In the late 1960s Chris and Little Gem Construction built a medical clinic in Delano, California for the United Farm Workers. Little Gem Construction continued working around the Bay Area doing remodels for fancy homes and the founders including Chris, became unsatisfied and dissolved their partnership to pursue other interests.

In the early 1970s, Chris taught Industrial Arts at Tomales High School for 4 years, leaving somewhat disturbed because the school “was a place for kids, but the adults were running it on their program.” Chris left teaching and went back into construction.

In 1976, Chris moved to the Applegate Valley with his second wife, Joan Peterson and their five children. Inspired by the back-to-the land movement, they moved onto a 160-acre property on Thompson Creek and began working to restore the old homestead, making repairs and building additions to house the family and Chris’s elderly parents.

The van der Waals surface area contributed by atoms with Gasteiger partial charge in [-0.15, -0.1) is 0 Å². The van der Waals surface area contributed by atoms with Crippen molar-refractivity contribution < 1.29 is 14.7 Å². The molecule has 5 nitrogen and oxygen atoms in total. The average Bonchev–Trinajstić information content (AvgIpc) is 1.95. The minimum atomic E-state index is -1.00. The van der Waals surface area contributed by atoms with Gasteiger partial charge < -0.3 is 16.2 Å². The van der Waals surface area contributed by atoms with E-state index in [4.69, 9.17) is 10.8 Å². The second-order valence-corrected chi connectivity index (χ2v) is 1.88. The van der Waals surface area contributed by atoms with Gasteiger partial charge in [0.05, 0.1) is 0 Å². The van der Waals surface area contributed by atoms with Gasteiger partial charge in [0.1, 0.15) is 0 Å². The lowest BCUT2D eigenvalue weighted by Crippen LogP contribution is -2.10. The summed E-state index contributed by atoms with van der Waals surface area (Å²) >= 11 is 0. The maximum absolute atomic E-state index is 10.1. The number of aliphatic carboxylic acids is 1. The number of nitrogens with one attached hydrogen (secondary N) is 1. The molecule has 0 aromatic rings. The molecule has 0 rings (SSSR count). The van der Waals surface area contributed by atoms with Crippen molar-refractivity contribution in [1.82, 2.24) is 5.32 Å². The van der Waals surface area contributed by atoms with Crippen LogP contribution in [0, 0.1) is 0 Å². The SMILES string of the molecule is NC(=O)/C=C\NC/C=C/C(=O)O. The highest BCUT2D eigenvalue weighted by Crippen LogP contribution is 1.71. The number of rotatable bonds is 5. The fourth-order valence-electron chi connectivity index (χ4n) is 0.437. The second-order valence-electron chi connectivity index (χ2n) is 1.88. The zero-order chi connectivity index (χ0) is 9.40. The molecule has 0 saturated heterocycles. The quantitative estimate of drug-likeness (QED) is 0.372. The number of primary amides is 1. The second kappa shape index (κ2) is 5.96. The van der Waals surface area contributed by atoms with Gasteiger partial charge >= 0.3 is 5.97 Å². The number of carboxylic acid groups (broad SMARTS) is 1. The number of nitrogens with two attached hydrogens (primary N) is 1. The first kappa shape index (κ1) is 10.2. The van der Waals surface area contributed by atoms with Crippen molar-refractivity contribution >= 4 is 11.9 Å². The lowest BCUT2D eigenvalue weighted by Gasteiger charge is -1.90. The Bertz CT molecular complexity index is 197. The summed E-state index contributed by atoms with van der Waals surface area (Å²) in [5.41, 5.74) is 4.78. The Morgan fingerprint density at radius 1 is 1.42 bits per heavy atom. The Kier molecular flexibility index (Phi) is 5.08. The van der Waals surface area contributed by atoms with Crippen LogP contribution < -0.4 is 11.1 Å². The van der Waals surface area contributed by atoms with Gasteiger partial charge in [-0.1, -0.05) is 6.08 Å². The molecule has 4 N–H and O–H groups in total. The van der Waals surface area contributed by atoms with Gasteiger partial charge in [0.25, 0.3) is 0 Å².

Chris was part of the back to land movement in the 1970s and moved to Thompson Creek to “live the good life” with his wife Joan and 5 children.

Shortly after moving to the valley, Chris began working on issues involving aerial herbicide spraying on public land. At the time, federal land managers were clearcutting our old-growth forests and spraying herbicides from helicopters to kill shrubs and hardwoods competing with planted trees. The practice had very real ecological impacts and was contaminating residential water supplies leading to birth defects and other health problems for local residents.